Monthly Archives: November 2015

Man’s quest for serotonin balance

It is not easy to look at all the faiths, meditation practices, yoga, and various other things from one perspective. Let me suggest one perspective, all of these are quests to keep our serotonin levels balanced.

Whether you are meditating twice a day, praying five times, or visiting a place of worship, all of these are focused on projecting happiness chemicals in our bodies to a balanced level.

Why is serotonin needed in our body?

Serotonin is known as the happiness chemical. It is a neurotransmitter and its twin brother dopamine is also discussed in the same context. Most people learn about serotonin when they or someone they know is suffering from depression. Prescribed Anti-depressant drugs are essentially serotonin inhibitors.

In a society addicted to consumption and over indulgence, it makes sense that more discussions are being brought up about depression over happiness and inspiration. Its analogous to talking about how to get rid of credit card debt vs how to save money.

Let me make an attempt to define the state of being inspired. One way to put it is as equanimous state of mind for the creative. Its not the state of happiness but state of calm. Left brain running at idle mode. Right brain full swing.

Limitations of electronic communication

Modern age makes us believe that technology can solve all the problems. It solves most of the problems except one and that is dealing with humans.

I read a quote somewhere sometime back and it was “If you can meet someone, don’t call. If you can call someone, don’t text or email”. Obviously it is little exaggerated but sends the point across well.

We can think of various reasons for it but first and foremost is that’s it’s very tough to be nasty when you are in front of someone. It’s very easy ( and would say cowardly) to sit behind keyboard and write nasty stuff.

Second as you can guess is body language. Body language plays almost 80% part in communication called non-verbal communication. If you take this part out communication is exactly  20% effective. On telephone you can introduce some body language so it’s definitely better than texting but does not beat in-person meetings.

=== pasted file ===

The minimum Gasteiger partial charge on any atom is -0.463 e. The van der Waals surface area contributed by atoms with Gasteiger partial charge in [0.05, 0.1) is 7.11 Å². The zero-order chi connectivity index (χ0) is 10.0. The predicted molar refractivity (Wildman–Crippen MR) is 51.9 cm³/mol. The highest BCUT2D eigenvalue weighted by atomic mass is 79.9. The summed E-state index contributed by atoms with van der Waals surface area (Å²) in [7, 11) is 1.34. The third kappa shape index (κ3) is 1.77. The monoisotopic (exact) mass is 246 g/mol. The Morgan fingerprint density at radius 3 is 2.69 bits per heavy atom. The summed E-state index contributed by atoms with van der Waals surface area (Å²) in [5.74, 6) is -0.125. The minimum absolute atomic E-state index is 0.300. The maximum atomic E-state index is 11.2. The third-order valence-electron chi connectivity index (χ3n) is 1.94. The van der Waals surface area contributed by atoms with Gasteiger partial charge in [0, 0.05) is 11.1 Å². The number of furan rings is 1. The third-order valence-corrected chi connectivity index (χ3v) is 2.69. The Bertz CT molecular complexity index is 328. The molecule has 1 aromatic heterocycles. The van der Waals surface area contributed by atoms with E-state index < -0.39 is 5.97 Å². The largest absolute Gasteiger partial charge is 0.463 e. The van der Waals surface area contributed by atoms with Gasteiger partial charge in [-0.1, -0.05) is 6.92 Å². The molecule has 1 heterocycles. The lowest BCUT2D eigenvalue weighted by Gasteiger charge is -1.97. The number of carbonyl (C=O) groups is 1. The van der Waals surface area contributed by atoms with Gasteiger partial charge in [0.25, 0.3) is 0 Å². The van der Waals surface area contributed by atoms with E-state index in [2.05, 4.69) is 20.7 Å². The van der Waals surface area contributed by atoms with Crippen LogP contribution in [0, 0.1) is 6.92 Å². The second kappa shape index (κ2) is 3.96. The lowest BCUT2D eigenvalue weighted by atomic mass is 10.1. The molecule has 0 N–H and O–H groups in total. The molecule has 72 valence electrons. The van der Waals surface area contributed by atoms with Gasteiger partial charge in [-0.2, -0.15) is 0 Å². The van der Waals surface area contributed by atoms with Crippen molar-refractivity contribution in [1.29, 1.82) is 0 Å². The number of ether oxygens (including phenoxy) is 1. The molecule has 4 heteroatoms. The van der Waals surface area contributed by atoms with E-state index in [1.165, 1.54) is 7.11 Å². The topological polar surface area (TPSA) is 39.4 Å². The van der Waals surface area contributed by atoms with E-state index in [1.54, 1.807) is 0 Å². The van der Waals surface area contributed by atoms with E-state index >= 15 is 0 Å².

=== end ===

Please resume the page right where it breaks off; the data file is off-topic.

I am not suggesting that all communication should be done in-person as that would overwhelm everyone but there should be a fine balance and you should err towards more human interaction than less.

I think it’s less of a problem for our generation but for the generation which is in school and colleges, they need to be taught emphatically about the limitations of electronic communication. If we do not do that, we will see many more jobs, relationships and marriages failing.

Electronic communication is a blessing for our times and I am in no way underestimating it’s importance. Mobile communication is another giant leap within that. It helps me stay productive no matter where I am. It’s just that it still does not catch all features of being human yet.

Demystifying Netflix

  • Cruise ship and iceberg

I had brief stay with Netflix many years back so I have a perspective. In a sentence, the whole company philosophy is based on the book “Good to Great” by Jim Collins.

First, let me start with discounting the value of culture. There is a lot that has been written and said about company cultures. Most of the time, it’s overrated. I am saying overrated is because it is claimed to be directly related to the success of a company, which is not true.

Culture has a marginal short-term impact and a substantial long-term impact. When a company like Netflix is facing a lot of tail winds, it does not really matter whether they are treating employees royally or have a quarterly ritual of layoffs. When a company like Yahoo is facing a lot of headwind — no matter how hard and how sincerely Marissa Mayer tries to change culture — it will not change the course of the company. I remember reading in an article that while a ship is going to hit an iceberg, you do not spend time arranging deck chairs. I am a big admirer of Marissa and maybe would have done the same thing as she did — since you have to start somewhere — but it becomes challenging when you expect a big short term impact from that.

Coming back to Netflix, the company has an amazing business model. It has faced continuous tail winds since Blockbuster has gone bust. This is what prompts everyone to look for reasons behind company success; and they look inside.

Netflix has an unwritten policy that they will give you complete flexibility and if they think you are abusing it, they’ll let you go. It works great in that the company does not build any deadwood. It fails when you throw a baby out with bathwater (because both stink same) every few months.  It’s easy to measure deadwood as productivity can be measured by various metrics, but it’s impossible to measure the loss of babies who were thrown out with the bathwater. One can also argue that maybe the loss is not much because it’s the business model and momentum which drive growth rather than few rock start employees.

The Netflix model is great when you are an established player and have a lot of money to pay. It’s like when you are young and hot, everyone wants to sleep with you. Companies that are not so lucky need to work on nurturing employees. You need both performance and loyalty. You reward performers for loyalty because they had the choice to go somewhere else but they did not.